from hawkers of violence they brand as “peace.”
Let people who suffer find places to speak,
and holders of power give way to the weak.

Let teachers of hatred, suspicion, and fear,
and those who would kill for the views they hold dear,
be turned from their ways and disarmed of their wrath
to walk on a new, more compassionate path.

Forgive us the times we neglected to act;
forgive our excuses for courage we lacked.
God, teach us the wisdom that leads us to grace:
your image is found in our enemy’s face.

Let Speeches Fall Silent COLUMCILLELet Speeches Fall Silent FOUNDATION

Surely there is room …

Van Gogh - The Good Samaritan. After Delacroix 1890

New Zealand songwriter Malcolm Gordon, no stranger to this blog, has been at it again. This time, as he tells it, he has been

churned up by what is happening in Australia with the asylum seekers. Some of the friends we met and made in Adelaide last year have been protesting in MP’s offices and been arrested as a result. It’s a justifiably upsetting situation.

This song is one result of that churning:

In these wide open spaces
This land needs tilling
But there’s rumours of war
There’s whispering of killing
Over mountain and flood and over the plain
This dark cloud reigns.

Put my hand to the plough
There’s no turning home
For this stirring within
Won’t leave me alone
And alone is one thing that you’ll never be
There is no ‘them’, there is only ‘we’.

Surely there is room for one more
Love make a way
How many saviours, unseen and displaced here
Will we leave out in the rain?

The weight of these times
Is measured in tears
The risk of this love
Is death to our fears
Give our voice for the groaning
Of children in chains
Forever there’s hope wherever there’s pain.

Surely there is room for one more
Love make a way
How many saviours, unseen and displaced here
Will we leave out in the rain?

Surely there is room for one more
Love make a way
Picture what we could be
A generous family
Where welcoming arms hold open the door.

In these wide open spaces
The wind blows alone
And the streets are just valleys that wander and roam
There is room for the pilgrim to lay down their load
And build a home.

John Milne: some new choral work

Siegfried SassoonJohn Milne, who is no stranger to this blog, has recently produced two new choral pieces, both anti-war in theme.

The first, ‘Soldier Boy’, is based on a Siegfried Sassoon text ‘Suicide in the Trenches’, written during WWI. Sassoon penned a number of better-known anti-war poems, but this one’s quite unusual in that it deals with suicide among the ranks (a huge problem in Iraq and Afghanistan even today with about 20 US veterans committing suicide every day, about 20% of the overall suicides in the US while only 1% of Americans have served in the military) – a manifestation of the mindlessness of war and of the vain belief in the soteriological powers of violence’s stunning machinery.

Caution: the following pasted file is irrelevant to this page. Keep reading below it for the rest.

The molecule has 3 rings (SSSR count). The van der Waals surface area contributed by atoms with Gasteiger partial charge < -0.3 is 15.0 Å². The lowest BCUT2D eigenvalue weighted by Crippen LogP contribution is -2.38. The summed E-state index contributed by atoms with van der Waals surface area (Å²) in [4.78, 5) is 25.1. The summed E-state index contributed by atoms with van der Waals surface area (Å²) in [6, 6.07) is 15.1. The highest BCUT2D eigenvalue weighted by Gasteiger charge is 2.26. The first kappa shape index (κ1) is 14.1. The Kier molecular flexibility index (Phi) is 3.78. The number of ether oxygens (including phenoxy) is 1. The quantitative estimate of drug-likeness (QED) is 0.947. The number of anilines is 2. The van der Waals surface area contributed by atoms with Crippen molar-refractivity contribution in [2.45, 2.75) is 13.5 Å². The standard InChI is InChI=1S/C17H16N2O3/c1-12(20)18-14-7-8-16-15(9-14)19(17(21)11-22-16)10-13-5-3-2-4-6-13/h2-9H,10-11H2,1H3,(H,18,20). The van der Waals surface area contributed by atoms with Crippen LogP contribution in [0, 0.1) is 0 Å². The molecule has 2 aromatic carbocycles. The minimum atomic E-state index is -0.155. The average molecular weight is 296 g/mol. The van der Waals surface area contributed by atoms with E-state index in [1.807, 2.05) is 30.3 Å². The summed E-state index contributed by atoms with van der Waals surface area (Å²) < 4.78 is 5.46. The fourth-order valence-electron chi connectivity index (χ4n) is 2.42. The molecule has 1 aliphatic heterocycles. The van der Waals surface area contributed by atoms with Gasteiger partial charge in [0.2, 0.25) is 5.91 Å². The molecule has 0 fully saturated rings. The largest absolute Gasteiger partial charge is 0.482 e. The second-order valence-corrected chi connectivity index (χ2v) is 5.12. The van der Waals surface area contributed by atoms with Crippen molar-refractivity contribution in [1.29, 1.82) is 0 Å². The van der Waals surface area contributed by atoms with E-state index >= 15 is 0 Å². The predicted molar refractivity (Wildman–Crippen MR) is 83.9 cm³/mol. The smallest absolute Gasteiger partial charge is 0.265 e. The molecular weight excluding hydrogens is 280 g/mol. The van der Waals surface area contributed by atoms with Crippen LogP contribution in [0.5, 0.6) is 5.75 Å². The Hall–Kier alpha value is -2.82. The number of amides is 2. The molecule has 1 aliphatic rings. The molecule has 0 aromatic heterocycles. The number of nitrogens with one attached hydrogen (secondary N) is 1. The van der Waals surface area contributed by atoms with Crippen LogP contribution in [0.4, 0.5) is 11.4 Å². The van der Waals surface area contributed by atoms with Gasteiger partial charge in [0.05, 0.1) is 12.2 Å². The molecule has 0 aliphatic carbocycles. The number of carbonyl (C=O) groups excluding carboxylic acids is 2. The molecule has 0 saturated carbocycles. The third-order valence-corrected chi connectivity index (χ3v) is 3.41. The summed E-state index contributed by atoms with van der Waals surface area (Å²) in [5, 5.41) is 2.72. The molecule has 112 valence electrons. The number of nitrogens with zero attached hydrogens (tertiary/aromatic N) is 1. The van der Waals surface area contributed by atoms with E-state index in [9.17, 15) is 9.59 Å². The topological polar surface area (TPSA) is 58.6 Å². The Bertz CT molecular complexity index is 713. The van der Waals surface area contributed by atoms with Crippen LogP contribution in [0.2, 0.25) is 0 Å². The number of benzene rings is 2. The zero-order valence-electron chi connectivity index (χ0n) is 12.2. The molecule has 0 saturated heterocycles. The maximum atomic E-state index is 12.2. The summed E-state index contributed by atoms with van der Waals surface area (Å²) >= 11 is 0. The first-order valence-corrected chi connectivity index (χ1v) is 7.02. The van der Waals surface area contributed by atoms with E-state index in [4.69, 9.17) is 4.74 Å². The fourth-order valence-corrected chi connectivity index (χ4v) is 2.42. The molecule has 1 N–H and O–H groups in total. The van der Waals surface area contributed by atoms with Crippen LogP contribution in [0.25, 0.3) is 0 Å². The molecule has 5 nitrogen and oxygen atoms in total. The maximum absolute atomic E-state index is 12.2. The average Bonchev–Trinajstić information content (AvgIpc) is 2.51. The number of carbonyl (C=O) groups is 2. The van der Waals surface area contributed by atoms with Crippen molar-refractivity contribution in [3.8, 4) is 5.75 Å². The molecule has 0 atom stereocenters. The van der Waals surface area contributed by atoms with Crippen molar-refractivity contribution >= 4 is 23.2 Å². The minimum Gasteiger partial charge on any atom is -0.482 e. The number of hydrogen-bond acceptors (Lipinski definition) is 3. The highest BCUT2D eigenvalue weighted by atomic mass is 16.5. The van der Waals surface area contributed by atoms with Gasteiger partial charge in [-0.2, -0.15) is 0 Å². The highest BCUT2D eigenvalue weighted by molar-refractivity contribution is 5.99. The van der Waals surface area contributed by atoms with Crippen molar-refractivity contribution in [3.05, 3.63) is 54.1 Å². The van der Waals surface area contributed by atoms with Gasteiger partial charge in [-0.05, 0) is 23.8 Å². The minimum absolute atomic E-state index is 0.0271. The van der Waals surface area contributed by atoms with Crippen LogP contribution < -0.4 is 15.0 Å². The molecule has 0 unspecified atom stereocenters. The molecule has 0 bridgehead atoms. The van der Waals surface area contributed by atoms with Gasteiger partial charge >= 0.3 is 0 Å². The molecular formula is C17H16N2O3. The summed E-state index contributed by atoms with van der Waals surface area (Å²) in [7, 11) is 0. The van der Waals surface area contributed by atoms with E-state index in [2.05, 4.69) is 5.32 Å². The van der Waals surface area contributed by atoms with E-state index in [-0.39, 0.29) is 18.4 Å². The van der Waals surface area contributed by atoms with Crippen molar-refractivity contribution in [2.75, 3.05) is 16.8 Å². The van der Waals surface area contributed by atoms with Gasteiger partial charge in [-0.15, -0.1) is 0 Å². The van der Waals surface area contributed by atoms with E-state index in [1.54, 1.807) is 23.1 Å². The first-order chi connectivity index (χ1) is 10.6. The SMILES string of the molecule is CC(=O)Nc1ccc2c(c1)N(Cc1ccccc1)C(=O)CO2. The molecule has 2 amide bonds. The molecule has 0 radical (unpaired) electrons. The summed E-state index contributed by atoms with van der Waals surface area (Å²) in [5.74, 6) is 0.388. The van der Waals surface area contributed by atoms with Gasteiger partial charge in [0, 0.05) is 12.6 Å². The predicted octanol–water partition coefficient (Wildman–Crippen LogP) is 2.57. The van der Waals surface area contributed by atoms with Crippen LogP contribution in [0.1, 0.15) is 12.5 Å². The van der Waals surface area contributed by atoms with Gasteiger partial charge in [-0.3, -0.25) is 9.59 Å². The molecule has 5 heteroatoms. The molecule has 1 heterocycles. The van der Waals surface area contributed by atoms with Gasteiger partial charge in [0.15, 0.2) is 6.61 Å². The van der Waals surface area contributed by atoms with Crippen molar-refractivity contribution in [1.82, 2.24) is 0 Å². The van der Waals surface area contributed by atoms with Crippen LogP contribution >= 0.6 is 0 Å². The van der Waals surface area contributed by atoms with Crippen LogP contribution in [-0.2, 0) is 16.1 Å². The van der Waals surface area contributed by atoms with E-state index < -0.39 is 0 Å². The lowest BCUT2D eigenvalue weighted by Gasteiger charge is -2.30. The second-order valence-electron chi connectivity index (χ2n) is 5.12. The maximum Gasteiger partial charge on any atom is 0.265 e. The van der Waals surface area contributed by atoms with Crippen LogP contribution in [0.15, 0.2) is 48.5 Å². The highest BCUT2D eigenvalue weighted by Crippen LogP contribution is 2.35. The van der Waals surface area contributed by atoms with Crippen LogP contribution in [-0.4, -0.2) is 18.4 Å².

Edith SitwellThe second piece is ‘Still Falls the Rain’. The text here is provided by Edith Sitwell, and cites scripture, ‘Faust’, and all sorts of arcana. Sitwell endured a night of the Blitz in London in 1940, and it is believed that she wrote the poem as the sun rose, bringing with it life’s announcement of perseverance and graced permanence (the Germans bombed exclusively at night). While nowadays we seem to accept with little protest the faceless and mechanised bombing of civilian populations as commonplace, the Blitz marked the first time it was ever done in earnest, and it must have seemed unspeakably vile. John Milne described the closing lines of the poem  as ‘as powerful an affirmation of God’s enduring love in the face of near-infinite human evil as I’ve ever encountered’. Those interested in reading further about the poem can read the exegesis provided by Robin Bates, a professor of English at St. Mary’s College of Maryland.

The Reformation Polka

lukas-cranach-martin-lutherI’ve posted before about the sense of ‘play’ that characterised the various reformations of the sixteenth century. I have been reminded of this twice recently; first, while preparing lectures on various kirk session books from Scotland during the 1570s onwards (it really is much more fun than it sounds!), and then again when I came across Robert Gebel’s song  ‘The Reformation Polka’ (sung to the tune of ‘Supercalifragilistic-expialidocious’) while clearing out my desk in anticipation of my move to Australia next month. I thought the latter worth sharing here:

When I was just ein junger Mann I studied canon law;
While Erfurt was a challenge, it was just to please my Pa.
Then came the storm, the lightning struck, I called upon Saint Anne,
I shaved my head, I took my vows, an Augustinian! Oh …

Papal bulls, indulgences, and transubstantiation
Speak your mind against them and face excommunication!
Nail your theses to the door, let’s start a Reformation!
Papal bulls, indulgences, and transubstantiation!

When Tetzel came near Wittenberg, St. Peter’s profits soared,
I wrote a little notice for the All Saints’ Bull’tin board:
‘You cannot purchase merits, for we’re justified by grace!
Here’s 95 more reasons, Brother Tetzel, in your face!’ Oh …

Papal bulls, indulgences …

They loved my tracts, adored my wit, all were exempleror;
The Pope, however, hauled me up before the Emperor.
‘Are these your books? Do you recant?’ King Charles did demand,
‘I will not change my Diet, Sir, God help me here I stand!’ Oh …

Papal bulls, indulgences …

Duke Frederick took the Wise approach, responding to my words,